6) The near ubiquity of such comparisons (i.e. Godwin’s Law) in status quo undercuts any value to making yet another comparison.

Any one of these functions as an independent reason to vote Con down before even considering his arguments on the accuracy of his claims, as Con conceded that they are all a priori. Con’s best-case scenario here is that voters buy that there is a direct comparison between two instances of dehumanization and how they were achieved. At no point in this round has Con responded to the list of contextual differences between the two (see: absence of fascist regime, a mandate, symbols of oppression, herding into camps and mass gassings, enforcement via military power), but even if you grant him the accuracy of this comparison and the value of learning about it (which Con only assumes – he never states how anyone should use this information), the above drops establish it as utterly insufficient to meet Con’s burden.

Before I get into my constructive points, it must be clarified precisely how Con’s arguments fail to meet his burdens, as this all stems from internal inconsistency.

Con wants to have his cake and eat it, too, i.e. he wants to make specific claims that exclude large swaths of context, and simultaneously wants those comparisons to inform the broader context that these two groups represent. Yet, Con has conceded that much of the contexts of the Nazi and pro-choice position are starkly different. No matter how many similarities Con selects from the two sides of this comparison, these differences establish that their contexts are distinct. That is the basis for much of my argument, yet Con never directly addresses this point. So, let’s look at the individual points that establish this.

Under my constructive arguments, I showed those specific pieces of context that were missing from this comparison. This is why riductio ad Hitlerium applies to Con’s argument. Further, I established why the issue of context is unavoidable for any fact-based comparison under The Importance of Context: this comparison only has value by “contaminat[ing] the pro-choice position with the context of Nazi Germany”. Con decries the very same context contamination from pro-choice people (he really seems to love the tu quoque fallacy), so he accepts that context is important, meaning that his only choice is to argue that these contextual differences do not exist.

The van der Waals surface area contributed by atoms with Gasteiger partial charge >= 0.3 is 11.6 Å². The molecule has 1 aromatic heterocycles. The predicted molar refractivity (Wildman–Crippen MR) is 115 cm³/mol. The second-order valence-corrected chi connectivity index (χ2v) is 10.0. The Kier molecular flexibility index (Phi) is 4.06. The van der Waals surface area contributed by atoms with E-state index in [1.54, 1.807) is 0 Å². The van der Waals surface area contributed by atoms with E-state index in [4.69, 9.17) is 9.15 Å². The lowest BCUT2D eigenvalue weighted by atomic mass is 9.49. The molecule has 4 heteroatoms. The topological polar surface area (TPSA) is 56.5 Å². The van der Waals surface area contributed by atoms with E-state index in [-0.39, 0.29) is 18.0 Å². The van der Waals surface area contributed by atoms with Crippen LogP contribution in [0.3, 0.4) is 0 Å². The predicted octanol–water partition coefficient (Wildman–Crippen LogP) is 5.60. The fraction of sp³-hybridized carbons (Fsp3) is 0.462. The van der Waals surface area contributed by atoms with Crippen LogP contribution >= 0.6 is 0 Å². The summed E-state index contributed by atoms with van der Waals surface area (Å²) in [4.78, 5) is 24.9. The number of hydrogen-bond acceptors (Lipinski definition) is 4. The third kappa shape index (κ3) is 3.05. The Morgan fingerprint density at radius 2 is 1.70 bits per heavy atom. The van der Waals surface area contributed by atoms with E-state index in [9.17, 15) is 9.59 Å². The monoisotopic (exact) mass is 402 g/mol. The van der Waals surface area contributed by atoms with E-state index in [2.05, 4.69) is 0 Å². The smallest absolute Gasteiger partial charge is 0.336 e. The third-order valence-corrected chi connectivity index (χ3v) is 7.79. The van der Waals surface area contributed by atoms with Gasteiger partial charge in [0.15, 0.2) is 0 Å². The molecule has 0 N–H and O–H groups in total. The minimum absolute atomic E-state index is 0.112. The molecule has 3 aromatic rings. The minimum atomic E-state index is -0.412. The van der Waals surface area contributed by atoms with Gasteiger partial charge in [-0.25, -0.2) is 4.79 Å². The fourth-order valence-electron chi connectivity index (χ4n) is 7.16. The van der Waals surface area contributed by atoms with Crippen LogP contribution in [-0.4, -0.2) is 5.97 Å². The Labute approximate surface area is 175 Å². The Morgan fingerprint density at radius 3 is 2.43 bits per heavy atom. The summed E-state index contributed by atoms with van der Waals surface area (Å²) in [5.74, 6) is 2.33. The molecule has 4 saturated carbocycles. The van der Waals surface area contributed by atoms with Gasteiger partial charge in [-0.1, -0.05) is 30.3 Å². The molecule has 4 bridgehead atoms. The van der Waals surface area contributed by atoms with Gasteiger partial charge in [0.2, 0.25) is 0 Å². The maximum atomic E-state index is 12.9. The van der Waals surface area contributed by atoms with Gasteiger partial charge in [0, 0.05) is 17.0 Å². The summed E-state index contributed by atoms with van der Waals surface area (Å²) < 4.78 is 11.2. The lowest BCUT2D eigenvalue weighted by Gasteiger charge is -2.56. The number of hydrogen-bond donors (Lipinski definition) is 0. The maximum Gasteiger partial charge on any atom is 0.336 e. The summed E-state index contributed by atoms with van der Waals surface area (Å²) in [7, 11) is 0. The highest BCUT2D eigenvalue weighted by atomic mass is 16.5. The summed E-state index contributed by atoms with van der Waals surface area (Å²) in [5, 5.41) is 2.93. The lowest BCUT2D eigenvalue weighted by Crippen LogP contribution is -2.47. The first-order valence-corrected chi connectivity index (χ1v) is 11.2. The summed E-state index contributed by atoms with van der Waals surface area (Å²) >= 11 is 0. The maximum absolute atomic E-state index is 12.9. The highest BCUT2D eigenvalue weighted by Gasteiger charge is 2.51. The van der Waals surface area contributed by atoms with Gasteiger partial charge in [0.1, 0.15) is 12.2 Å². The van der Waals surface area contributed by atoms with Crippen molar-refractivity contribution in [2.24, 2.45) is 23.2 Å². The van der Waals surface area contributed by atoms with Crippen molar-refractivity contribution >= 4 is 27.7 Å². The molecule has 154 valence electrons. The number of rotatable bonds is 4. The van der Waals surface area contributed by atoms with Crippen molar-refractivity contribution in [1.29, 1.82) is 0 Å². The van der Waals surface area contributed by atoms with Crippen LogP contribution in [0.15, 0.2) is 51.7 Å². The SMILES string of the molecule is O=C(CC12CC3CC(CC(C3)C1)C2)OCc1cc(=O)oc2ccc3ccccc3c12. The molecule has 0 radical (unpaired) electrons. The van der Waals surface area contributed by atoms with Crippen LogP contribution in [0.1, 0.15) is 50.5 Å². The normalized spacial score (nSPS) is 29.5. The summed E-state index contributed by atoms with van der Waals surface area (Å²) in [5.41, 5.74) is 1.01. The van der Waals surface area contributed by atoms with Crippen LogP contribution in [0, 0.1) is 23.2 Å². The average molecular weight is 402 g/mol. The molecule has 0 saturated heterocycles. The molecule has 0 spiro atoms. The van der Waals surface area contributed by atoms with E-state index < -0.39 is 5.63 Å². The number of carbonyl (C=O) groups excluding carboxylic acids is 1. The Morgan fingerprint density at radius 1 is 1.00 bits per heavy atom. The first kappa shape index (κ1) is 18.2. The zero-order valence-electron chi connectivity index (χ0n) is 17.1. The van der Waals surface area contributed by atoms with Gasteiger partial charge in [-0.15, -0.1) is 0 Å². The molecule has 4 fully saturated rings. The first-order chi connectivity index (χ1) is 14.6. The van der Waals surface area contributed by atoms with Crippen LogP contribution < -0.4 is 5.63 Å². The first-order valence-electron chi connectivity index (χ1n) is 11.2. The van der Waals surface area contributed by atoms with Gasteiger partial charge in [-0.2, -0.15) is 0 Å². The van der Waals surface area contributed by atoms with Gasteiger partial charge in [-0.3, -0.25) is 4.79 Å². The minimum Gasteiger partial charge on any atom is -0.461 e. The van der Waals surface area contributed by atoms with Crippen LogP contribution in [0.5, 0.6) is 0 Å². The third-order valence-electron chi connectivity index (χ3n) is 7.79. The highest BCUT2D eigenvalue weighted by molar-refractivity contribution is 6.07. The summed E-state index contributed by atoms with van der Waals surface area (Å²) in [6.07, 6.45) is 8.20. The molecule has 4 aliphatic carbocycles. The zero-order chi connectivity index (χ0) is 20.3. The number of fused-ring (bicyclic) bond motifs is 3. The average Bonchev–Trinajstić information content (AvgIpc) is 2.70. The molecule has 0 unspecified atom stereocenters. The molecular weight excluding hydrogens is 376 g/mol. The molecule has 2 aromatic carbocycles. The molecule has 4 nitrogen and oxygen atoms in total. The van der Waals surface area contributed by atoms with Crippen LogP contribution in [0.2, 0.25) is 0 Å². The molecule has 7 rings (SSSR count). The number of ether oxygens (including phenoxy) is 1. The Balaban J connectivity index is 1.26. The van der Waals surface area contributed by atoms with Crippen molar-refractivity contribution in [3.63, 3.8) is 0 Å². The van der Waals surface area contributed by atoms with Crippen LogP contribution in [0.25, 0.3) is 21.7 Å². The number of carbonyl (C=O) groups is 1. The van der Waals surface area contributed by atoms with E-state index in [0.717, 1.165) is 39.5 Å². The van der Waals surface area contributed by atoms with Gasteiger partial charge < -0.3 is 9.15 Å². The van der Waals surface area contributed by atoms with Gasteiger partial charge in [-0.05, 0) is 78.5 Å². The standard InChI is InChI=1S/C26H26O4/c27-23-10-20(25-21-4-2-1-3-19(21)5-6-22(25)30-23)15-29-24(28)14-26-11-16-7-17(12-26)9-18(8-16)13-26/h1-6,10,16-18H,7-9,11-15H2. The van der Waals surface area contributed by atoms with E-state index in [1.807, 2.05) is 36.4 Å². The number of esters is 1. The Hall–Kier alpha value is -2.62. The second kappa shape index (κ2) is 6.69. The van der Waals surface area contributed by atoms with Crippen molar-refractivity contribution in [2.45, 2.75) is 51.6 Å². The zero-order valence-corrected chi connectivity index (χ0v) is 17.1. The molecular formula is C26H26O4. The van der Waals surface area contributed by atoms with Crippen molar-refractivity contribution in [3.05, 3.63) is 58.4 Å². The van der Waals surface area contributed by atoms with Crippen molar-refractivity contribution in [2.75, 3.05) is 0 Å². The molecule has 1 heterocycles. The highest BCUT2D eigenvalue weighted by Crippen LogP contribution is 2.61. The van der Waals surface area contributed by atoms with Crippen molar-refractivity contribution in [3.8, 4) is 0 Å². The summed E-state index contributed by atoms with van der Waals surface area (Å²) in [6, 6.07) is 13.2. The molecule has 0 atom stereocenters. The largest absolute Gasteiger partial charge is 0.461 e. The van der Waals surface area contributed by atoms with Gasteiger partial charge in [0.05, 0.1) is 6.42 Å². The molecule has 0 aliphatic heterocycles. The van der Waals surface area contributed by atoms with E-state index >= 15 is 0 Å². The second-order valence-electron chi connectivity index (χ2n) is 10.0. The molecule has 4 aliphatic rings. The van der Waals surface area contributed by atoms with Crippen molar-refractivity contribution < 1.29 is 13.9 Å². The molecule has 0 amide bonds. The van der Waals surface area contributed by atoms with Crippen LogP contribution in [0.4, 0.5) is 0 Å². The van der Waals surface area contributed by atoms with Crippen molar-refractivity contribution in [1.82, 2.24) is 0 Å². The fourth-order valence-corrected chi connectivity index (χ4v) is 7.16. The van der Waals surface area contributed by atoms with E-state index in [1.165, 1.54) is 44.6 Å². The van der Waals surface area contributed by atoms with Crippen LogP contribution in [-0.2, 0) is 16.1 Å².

In this, he clearly fails. In The Physical, I showed that physical effects of the unborn on the mother and the physical dependence of the unborn on the mother “clearly separate the circumstances of the unborn and the Jews, as well as the Nazis and pregnant, pro-choice mothers.” This is a factual difference; the circumstances, despite Con’s assertions to the contrary, are clearly different. Even if both are characterized by dehumanization, that context establishes that the rights of either the mother or the unborn will always be at odds, while the rights of the Nazis and those they killed did not feature a similar dynamic. Con drops all of this.
Con’s only topical argument, Law, is made ineffectual by these contextual omissions. As I said previously, “the laws Con cites for Nazi Germany had the stated, sole goal of removing rights from citizens. By contrast, Roe v. Wade established both the rights of pregnant women and the rights of the unborn by comparison.” Con dismisses this without directly addressing the point, charging that the removal of rights from the unborn is the same as removal from a subset of citizens. This, of course, ignores the context: the latter is a loss of comparative rights, where either mothers or the unborn will lose rights regardless, while the former is simply stripping one subset of the population of their rights. Instead of acknowledging this, Con digs down into the logic used to decide the case of Roe V. Wade, which is off topic. Flaws in Blackmun’s opinion are non-sequiturs, even if they influenced public opinion, because, as I will discuss once again shortly, they are not representative of the pro-choice position. The pro-choice position is not established by any individuals, even those sitting on the USSC. Con also argues that there are similarities, though none of these detract from the glaring contextual differences. Again, the existence of similarities does not erase the differences, yet Con’s position relies on those differences being minor or inconsequential. They are not, no matter how much he deflects.

Con also drops my point on Genocide vs. Choice, where I established the differences between “the Nazis… imposing their views on a minority using fear tactics and military power” as part of “a systemic, coercive project of racial purity… they wanted… populations to disappear” and “pro-choice people… engaging in personal choices based on what’s legally allowed… and continu[ing] to have children.” Con cannot wave away these differences, particularly as the main justification for his argument is that we can compare how the Nazis and pro-choice people achieve their ends. Con also cannot pretend that there’s no difference between affording rights to those who never had them in the future (which pro-choice people argue should be the case for the unborn) and permanently stripping people who had rights they already had (which the Nazis did).

The remainder of this debate is almost entirely non-topical, as I established with my overviews.